“Come to me, all you who labour and are heavy-laden and overburdened, and I will cause you to rest (I will ease and relieve and refresh your souls). Take my yoke upon you and learn of me, for I am gentle (meek) and humble (lowly) in heart, and you will find rest (relief and ease and refreshment and recreation and blessed quiet) for your souls. My yoke is wholesome (useful, good – not harsh, hard, sharp or pressing, but comfortable, gracious and pleasant) and my burden is light and easy to borne.”

The comfort of God is good and lasting. David also speaks of this in Ps 94:17: “In the multitude of my (anxious) thoughts within me, your comforts cheer and delight my soul”. Let God’s comfort overtake you in difficult circumstances. Allow Him to cheer and delight your soul – He is there for you.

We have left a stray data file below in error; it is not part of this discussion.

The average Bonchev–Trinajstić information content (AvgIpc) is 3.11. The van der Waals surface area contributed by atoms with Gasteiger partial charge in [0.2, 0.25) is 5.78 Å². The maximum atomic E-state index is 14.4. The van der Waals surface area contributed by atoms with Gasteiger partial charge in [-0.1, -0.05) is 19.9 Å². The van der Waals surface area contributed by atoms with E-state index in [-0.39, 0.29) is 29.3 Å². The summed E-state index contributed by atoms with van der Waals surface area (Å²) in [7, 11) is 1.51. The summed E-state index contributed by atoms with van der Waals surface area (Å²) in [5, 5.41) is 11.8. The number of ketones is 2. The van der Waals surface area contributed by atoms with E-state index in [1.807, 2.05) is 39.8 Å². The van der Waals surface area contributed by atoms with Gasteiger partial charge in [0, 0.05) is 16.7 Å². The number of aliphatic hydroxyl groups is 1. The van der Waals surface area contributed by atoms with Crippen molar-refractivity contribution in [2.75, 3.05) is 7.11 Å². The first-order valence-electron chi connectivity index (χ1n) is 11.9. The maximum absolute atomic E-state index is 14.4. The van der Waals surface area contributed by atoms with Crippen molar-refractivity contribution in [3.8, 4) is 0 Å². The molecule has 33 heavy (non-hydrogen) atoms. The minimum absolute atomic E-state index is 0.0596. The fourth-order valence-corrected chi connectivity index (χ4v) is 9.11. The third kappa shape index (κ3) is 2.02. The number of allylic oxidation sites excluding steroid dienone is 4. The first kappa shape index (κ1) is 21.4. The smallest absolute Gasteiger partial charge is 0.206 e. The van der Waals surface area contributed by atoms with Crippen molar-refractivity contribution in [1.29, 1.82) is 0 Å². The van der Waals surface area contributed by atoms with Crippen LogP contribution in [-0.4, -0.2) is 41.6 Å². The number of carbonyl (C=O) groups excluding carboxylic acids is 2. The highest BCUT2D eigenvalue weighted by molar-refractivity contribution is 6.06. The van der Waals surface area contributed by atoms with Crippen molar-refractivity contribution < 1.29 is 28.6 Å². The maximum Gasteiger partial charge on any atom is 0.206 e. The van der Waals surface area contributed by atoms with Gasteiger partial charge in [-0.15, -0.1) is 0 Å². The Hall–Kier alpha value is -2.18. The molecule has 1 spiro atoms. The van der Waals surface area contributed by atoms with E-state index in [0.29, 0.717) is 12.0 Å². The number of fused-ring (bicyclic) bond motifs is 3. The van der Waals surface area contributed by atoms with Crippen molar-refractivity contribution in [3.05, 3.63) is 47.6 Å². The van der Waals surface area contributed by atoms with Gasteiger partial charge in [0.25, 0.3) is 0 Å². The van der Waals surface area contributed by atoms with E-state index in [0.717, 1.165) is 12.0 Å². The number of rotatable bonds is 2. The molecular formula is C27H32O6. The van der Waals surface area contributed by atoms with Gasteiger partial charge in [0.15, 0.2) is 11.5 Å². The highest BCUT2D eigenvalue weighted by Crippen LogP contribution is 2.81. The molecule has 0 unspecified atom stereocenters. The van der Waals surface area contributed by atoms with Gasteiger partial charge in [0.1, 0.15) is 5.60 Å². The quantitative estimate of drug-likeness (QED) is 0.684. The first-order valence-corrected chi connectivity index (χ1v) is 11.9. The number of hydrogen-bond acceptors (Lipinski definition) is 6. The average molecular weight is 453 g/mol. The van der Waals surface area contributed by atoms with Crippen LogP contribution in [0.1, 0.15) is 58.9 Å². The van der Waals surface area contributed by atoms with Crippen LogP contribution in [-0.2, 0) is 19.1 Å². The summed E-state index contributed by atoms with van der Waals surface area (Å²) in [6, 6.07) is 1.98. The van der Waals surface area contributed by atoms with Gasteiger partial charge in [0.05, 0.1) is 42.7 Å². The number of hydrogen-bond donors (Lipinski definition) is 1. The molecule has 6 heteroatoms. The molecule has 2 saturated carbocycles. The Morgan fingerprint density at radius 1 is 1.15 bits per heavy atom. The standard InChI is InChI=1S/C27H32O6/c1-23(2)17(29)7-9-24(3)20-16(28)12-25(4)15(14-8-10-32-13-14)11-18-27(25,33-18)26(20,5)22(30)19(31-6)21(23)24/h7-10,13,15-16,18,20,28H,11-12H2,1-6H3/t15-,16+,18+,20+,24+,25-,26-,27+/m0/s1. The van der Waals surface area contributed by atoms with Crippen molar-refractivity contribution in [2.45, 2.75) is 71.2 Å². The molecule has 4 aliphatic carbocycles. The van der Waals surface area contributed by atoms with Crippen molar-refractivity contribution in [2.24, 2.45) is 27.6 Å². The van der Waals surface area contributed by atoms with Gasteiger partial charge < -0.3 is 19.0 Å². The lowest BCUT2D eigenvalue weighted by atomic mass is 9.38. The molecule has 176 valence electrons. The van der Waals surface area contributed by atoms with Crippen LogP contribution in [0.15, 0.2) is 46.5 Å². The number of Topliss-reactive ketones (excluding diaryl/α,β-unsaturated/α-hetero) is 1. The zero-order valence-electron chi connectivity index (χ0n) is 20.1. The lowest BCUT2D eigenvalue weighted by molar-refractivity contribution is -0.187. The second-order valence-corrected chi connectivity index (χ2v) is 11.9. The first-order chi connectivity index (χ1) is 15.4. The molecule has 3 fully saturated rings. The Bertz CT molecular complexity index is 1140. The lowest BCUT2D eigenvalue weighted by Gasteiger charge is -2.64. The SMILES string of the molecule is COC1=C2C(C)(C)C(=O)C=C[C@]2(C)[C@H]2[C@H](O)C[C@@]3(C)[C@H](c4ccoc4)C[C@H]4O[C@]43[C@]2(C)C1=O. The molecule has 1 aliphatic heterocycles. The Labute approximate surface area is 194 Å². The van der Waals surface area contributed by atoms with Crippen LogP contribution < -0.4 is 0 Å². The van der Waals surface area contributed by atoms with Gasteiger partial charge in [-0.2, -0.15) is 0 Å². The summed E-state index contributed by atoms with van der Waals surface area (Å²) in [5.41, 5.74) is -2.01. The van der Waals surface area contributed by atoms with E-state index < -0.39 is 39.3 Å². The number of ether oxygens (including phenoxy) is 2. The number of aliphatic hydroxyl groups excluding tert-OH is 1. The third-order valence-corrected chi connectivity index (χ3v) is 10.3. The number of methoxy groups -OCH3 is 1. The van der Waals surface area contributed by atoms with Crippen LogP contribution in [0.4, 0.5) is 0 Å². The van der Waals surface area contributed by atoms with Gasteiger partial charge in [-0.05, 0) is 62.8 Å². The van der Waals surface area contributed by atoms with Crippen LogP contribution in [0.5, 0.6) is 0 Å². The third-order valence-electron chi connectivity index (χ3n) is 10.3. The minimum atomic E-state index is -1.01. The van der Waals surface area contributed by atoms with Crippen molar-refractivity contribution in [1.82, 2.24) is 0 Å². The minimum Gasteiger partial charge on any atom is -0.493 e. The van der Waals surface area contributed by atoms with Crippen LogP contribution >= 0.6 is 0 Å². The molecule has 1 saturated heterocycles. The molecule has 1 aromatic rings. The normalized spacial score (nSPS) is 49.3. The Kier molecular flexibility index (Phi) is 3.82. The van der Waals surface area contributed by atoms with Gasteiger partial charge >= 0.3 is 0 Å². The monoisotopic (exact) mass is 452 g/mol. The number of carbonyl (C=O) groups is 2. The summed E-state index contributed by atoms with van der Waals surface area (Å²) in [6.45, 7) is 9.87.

100% Supernatural

The kingdom of God is not a matter of just using pretty words and inspirational quotes – the kingdom of God needs to go hand in hand with signs, wonders and miracles.

As mentioned in a previous post God does not change. His miracle working, awe-inspiring character of the old testament is still exactly the same today. He still wants to do glorious miracles in our midst – from healing a cold to raising the dead. It is the same ministry Jesus had when He walked the earth – and didn’t He come to show us the Father? His teachings consisted of ministering grace, healing the sick, opposing dead religion and raising the dead.

This is the reality of Christianity, it is supposed to be 100% supernatural. We try to contain it within the limits of our own minds and what we can understand – but God does superabundantly, far over and above all we can think or imagine (Eph. 3:20).

In most churches today Chrisitianity has been turned into a watered down, powerless theology or self-help course instead of the incredible powerful life-changing blessing it actually is. This is not how God intended it to be – His plan is for us to have and experience so much more.